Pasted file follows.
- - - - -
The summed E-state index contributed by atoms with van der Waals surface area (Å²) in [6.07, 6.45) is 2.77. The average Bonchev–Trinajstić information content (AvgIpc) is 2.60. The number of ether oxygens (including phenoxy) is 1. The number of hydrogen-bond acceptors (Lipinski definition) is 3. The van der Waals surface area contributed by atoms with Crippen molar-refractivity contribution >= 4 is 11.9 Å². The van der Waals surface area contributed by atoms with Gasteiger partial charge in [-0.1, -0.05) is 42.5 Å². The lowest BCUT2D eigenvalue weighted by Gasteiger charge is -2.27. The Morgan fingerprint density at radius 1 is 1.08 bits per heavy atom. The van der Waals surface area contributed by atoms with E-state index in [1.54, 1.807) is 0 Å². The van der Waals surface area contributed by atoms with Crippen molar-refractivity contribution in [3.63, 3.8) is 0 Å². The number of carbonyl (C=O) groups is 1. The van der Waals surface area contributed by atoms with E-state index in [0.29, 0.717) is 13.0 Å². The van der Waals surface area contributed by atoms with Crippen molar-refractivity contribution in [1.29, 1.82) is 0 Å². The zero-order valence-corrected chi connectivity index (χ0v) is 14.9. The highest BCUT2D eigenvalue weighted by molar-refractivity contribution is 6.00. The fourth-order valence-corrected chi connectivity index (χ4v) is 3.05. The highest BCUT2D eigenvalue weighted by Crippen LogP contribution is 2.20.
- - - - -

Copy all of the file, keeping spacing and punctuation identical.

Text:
The summed E-state index contributed by atoms with van der Waals surface area (Å²) in [6.07, 6.45) is 2.77. The average Bonchev–Trinajstić information content (AvgIpc) is 2.60. The number of ether oxygens (including phenoxy) is 1. The number of hydrogen-bond acceptors (Lipinski definition) is 3. The van der Waals surface area contributed by atoms with Crippen molar-refractivity contribution >= 4 is 11.9 Å². The van der Waals surface area contributed by atoms with Gasteiger partial charge in [-0.1, -0.05) is 42.5 Å². The lowest BCUT2D eigenvalue weighted by Gasteiger charge is -2.27. The Morgan fingerprint density at radius 1 is 1.08 bits per heavy atom. The van der Waals surface area contributed by atoms with E-state index in [1.54, 1.807) is 0 Å². The van der Waals surface area contributed by atoms with Crippen molar-refractivity contribution in [3.63, 3.8) is 0 Å². The number of carbonyl (C=O) groups is 1. The van der Waals surface area contributed by atoms with E-state index in [0.29, 0.717) is 13.0 Å². The van der Waals surface area contributed by atoms with Crippen molar-refractivity contribution in [1.29, 1.82) is 0 Å². The zero-order valence-corrected chi connectivity index (χ0v) is 14.9. The highest BCUT2D eigenvalue weighted by molar-refractivity contribution is 6.00. The fourth-order valence-corrected chi connectivity index (χ4v) is 3.05. The highest BCUT2D eigenvalue weighted by Crippen LogP contribution is 2.20.